Ghana’s industrial strategy has been a reference point in the acceleration of Africa’s industrialisation drive in recent years. Since 2015 industrial subsectors such as manufacturing, and oil and gas have consistently attracted some of Ghana’s largest inflows of foreign direct investment (FDI). Indeed, the country has remained in the top-three FDI destinations in West Africa since 2006. The relative success of Ghana’s industrial landscape has been built on a proactive government implementing an ambitious industrial policy, overcoming key obstacles such as trade barriers and industrial land availability, empowering strategic agencies to facilitate industrial growth, collaborating with the private sector, and exercising political will and bipartisanship. Nevertheless, amid domestic economic challenges and global headwinds, Ghana offers significant development potential to enhance and consolidate its position as a centre for industrialisation in West Africa.

Structure & Oversight

The Industrial Development Directorate of the Ministry of Trade and Industry (MoTI) is responsible for fostering the growth of a technology-focused and globally competitive industrial sector. Among its strategic functions are formulating and implementing industrial policies, plans and programmes, promoting the development of small and medium-sized enterprises (SMEs) through capacity building and funding initiatives, and developing standards and quality systems to enable access to local and international markets. Supporting MoTI’s remit are the Ghana Standards Authority, charged with promoting industrial welfare by ensuring that industrial processes, goods and services meet international best standards; the Ghana Free Zones Authority, tasked with supporting the development and regulation of free zones, many of which are focused on industry; the Ghana Export Promotion Authority, responsible for the facilitation, development and promotion of exports; and the Ghana Enterprises Agency (GEA), which administers and facilitates the development of micro-, small and medium-sized enterprises (MSMEs) in industrial segments, including agro-processing, food and beverages, and manufacturing. In January 2023 the GEA launched the $20m SME High Growth Programme to support capacity-building initiatives for 2000 SMEs, 40% of which are led by women.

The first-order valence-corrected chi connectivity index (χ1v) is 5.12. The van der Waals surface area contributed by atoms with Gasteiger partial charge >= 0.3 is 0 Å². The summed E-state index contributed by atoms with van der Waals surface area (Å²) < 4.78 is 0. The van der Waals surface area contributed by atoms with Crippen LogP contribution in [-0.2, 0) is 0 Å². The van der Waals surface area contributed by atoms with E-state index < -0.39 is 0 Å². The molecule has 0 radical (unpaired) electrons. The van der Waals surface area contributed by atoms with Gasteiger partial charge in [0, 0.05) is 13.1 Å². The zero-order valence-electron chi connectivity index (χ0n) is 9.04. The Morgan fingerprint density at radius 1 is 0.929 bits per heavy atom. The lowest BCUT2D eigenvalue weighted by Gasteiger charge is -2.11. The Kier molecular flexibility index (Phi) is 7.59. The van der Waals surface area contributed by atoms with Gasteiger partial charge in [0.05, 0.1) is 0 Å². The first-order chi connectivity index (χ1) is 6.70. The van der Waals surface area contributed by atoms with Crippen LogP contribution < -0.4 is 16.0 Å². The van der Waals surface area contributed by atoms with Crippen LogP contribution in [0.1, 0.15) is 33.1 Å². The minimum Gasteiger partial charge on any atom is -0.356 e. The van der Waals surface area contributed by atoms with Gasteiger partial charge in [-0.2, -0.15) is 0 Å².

Housed under the office of the president and empowered by the enactment of the Ghana Investment Promotion Centre (GIPC) Act 2013, the GIPC is a critical facilitator in the country’s industrial transformation. Its policy formulation, and suite of incentives and subsidies have enabled the duty-free import of technology and machinery for manufacturing, and expanded the number of companies seeking to manufacture for export.

Performance & Size

The industrial sector remains the second-largest contributor to Ghana’s GDP, accounting for 28.3% and 31.5% of GDP in 2021 and 2022, respectively. In 2023 industry’s share increased slightly to 32% in the first quarter, amounting to GHS60.8bn ($5.5bn). With industry value added to GDP consistently measuring around 30%, the government is intensifying support for important industrial segments through increased foreign investment and private-sector participation to accelerate industrial growth.

According to the most recent Annual Household Income and Expenditure survey published by the Ghana Statistical Service (GSS) in 2022, roughly 16.5% of the working population 15 years and older were employed in the sector in 2022, ranking third behind services and agriculture. Maximising the sector’s job creation capacity requires sustained FDI inflows, which stood at $2.6bn in 2021, up 39% from $1.9bn in 2020. Several projects in the extractive industries, such as the construction of an $850m gold mining facility by US-based Newmont Mining and the construction of a $436m cement factory by Morocco’s CIMAF underpinned this growth. Nevertheless, a combination of global and regional headwinds, including debt pressure and rising food and energy prices, slowed down FDI momentum in 2022.